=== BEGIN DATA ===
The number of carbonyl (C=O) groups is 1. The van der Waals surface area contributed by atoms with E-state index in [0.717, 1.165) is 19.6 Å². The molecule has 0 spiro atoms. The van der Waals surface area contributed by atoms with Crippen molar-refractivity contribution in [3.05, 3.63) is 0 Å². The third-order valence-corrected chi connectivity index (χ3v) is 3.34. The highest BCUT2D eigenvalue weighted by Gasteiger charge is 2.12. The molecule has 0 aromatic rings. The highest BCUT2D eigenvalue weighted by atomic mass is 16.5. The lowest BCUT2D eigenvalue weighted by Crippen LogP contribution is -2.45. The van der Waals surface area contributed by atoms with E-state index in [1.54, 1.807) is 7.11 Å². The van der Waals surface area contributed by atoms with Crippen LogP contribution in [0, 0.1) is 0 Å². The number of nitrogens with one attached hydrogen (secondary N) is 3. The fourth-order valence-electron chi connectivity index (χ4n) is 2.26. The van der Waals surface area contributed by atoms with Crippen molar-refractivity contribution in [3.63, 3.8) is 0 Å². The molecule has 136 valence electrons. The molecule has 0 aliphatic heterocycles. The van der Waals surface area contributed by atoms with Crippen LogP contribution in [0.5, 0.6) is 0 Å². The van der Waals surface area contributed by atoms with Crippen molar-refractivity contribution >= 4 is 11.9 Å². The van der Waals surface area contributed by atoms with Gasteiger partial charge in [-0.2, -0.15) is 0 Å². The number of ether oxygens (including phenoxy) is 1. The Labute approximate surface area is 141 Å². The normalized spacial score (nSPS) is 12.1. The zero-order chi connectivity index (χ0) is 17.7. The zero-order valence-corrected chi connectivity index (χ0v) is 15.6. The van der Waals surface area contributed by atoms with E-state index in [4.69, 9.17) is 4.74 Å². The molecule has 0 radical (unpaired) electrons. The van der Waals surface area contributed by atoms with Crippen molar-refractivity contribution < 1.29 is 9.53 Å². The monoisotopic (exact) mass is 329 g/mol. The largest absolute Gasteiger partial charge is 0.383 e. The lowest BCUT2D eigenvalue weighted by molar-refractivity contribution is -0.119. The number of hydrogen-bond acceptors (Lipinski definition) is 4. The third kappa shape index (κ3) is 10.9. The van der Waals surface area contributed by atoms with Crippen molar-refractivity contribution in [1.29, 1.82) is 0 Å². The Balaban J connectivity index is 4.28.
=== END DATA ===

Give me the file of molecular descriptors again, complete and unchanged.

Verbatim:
The number of carbonyl (C=O) groups is 1. The van der Waals surface area contributed by atoms with E-state index in [0.717, 1.165) is 19.6 Å². The molecule has 0 spiro atoms. The van der Waals surface area contributed by atoms with Crippen molar-refractivity contribution in [3.05, 3.63) is 0 Å². The third-order valence-corrected chi connectivity index (χ3v) is 3.34. The highest BCUT2D eigenvalue weighted by Gasteiger charge is 2.12. The molecule has 0 aromatic rings. The highest BCUT2D eigenvalue weighted by atomic mass is 16.5. The lowest BCUT2D eigenvalue weighted by Crippen LogP contribution is -2.45. The van der Waals surface area contributed by atoms with E-state index in [1.54, 1.807) is 7.11 Å². The van der Waals surface area contributed by atoms with Crippen LogP contribution in [0, 0.1) is 0 Å². The number of nitrogens with one attached hydrogen (secondary N) is 3. The fourth-order valence-electron chi connectivity index (χ4n) is 2.26. The van der Waals surface area contributed by atoms with Crippen molar-refractivity contribution in [3.63, 3.8) is 0 Å². The molecule has 136 valence electrons. The molecule has 0 aliphatic heterocycles. The van der Waals surface area contributed by atoms with Crippen LogP contribution in [0.5, 0.6) is 0 Å². The van der Waals surface area contributed by atoms with Crippen molar-refractivity contribution >= 4 is 11.9 Å². The van der Waals surface area contributed by atoms with Gasteiger partial charge in [-0.2, -0.15) is 0 Å². The number of ether oxygens (including phenoxy) is 1. The Labute approximate surface area is 141 Å². The normalized spacial score (nSPS) is 12.1. The zero-order chi connectivity index (χ0) is 17.7. The zero-order valence-corrected chi connectivity index (χ0v) is 15.6. The van der Waals surface area contributed by atoms with E-state index in [4.69, 9.17) is 4.74 Å². The molecule has 0 radical (unpaired) electrons. The van der Waals surface area contributed by atoms with Crippen molar-refractivity contribution < 1.29 is 9.53 Å². The monoisotopic (exact) mass is 329 g/mol. The largest absolute Gasteiger partial charge is 0.383 e. The lowest BCUT2D eigenvalue weighted by molar-refractivity contribution is -0.119. The number of hydrogen-bond acceptors (Lipinski definition) is 4. The third kappa shape index (κ3) is 10.9. The van der Waals surface area contributed by atoms with Crippen molar-refractivity contribution in [1.29, 1.82) is 0 Å². The Balaban J connectivity index is 4.28.